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Never Mind Eyesight, Your Nose Knows Much More

Your schnoz deserves more respect.
epSos .de/Flickr
Your schnoz deserves more respect.

The human eye can distinguish more than 2 million distinct colors. But scientists studying smell now say they have their vision colleagues beat: The human nose, they say, can distinguish more than a trillion different smells.

Yes, trillion with a T.

That new figure displaces a much more modest estimate. Until now, smell researchers have been saying the human nose can distinguish about 10,000 smells.

But Andreas Keller at The Rockefeller University says that number comes from a discredited idea from the early 20th century, which asserted that there are four primary smells, the way there are primary colors. That's just plain wrong.

"And I found that so interesting and ridiculous that I thought it would be time to do an experiment and test how many odors there really are," Keller says.

So he and his colleagues at The Rockefeller University and the Howard Hughes Medical Institute put together an experiment. They started with 128 chemicals with distinct smells, and started mixing them together —as many as 30 chemicals per bottle.

"Subjects come in and they're given three little bottles with odors in them," Keller explains. Two of the bottles are identical. The third is slightly different. "And the task is simply to tell which one is different."

Through this process, the scientists found that the human nose could do a remarkable job of distinguishing very small differences between smells. Once they figured out the percentage of these mixtures a person could distinguish, they called in a mathematician, who figured out how many possible unique odors you can make from elaborate mixtures of these 128 chemicals.

"And that's how the number of 1 trillion came about," Keller says.

It's true that a human being would never encounter a trillion different smells in a lifetime. "And most of the smells we tested in our test were probably never smelled by a human being before," Keller says.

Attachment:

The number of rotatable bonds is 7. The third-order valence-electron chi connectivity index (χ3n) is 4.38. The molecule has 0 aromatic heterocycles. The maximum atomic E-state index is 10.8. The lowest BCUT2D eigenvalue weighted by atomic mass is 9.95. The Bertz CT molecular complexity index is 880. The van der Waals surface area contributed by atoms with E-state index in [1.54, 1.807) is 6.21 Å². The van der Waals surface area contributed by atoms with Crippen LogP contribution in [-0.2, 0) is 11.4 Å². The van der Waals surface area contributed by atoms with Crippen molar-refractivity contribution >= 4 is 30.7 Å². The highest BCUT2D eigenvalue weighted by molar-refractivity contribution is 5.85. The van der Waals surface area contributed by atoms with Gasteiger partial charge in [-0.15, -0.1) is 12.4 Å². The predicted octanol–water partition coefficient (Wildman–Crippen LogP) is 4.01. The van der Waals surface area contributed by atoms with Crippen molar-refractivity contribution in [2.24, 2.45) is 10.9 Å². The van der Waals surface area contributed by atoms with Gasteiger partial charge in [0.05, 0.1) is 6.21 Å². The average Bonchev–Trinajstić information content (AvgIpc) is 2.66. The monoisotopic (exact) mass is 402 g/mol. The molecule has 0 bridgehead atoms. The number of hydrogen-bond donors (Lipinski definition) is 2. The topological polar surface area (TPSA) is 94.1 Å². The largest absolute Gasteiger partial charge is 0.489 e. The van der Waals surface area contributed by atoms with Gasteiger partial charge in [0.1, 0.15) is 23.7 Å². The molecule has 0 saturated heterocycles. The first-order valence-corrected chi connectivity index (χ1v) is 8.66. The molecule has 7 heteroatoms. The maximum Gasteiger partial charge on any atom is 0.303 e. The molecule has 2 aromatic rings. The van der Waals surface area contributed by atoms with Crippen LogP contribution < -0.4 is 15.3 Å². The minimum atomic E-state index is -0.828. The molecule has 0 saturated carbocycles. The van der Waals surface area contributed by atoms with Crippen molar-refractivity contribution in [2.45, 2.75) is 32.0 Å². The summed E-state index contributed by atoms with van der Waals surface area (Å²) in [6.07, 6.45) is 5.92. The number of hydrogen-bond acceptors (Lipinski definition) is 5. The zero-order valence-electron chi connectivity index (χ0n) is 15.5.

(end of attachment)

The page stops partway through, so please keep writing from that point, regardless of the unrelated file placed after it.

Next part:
But the human nose has presumably evolved to be able to detect tiny differences among smells — say to tell the difference between fresh food and something that's just beginning to spoil. That could be a matter of life and death.

So why do this experiment?

"This is just fun," Keller says. "It's just bothersome to see a number in the literature that's so clearly wrong."

The study was published Thursday in the journal Science.

The question now is whether the new number will be believable to other scientists in the field.

"I think it's actually a huge underestimate," says Joel Mainland, who works at the Monell Chemical Senses Center in Philadelphia. That's more or less the world capital of research on smell and taste.

The new study "at least puts a lower limit on it, and says it's much, much higher than people were thinking," he says.

Mainland, who wasn't involved in this project, says what intrigues him about the findings is not so much the huge number but that the scientists sometimes found mixtures of very different chemicals that ended up smelling the same.

This hints that there could be a basic logic of smell, he says. If scientists could decipher that, they could, in theory, reduce smells to a basic set of instructions — a universal code for smells.

Mainland imagines that someone someday will come to him and say, "Look, I have this beautiful strawberry smell, and I want you make this strawberry smell. But you can't use any of the molecules I have on this list. I want you to use this other set of molecules to make a strawberry."

He says, "If you have a universal code, then you can use a set of ingredients that were never in the strawberry to make the same strawberry smell."

And if you could do that, you could send smells on the Internet. That is, you could transmit instructions to a machine that has a small number of chemicals that can be combined to make a huge variety of smells. We could have Smell-O-Rama.

But first you have to figure out the code. Mainland says that's a daunting challenge, but the new research just might help frame that search.

Copyright 2021 NPR. To see more, visit https://www.npr.org.

Award-winning journalist Richard Harris has reported on a wide range of topics in science, medicine and the environment since he joined NPR in 1986. In early 2014, his focus shifted from an emphasis on climate change and the environment to biomedical research.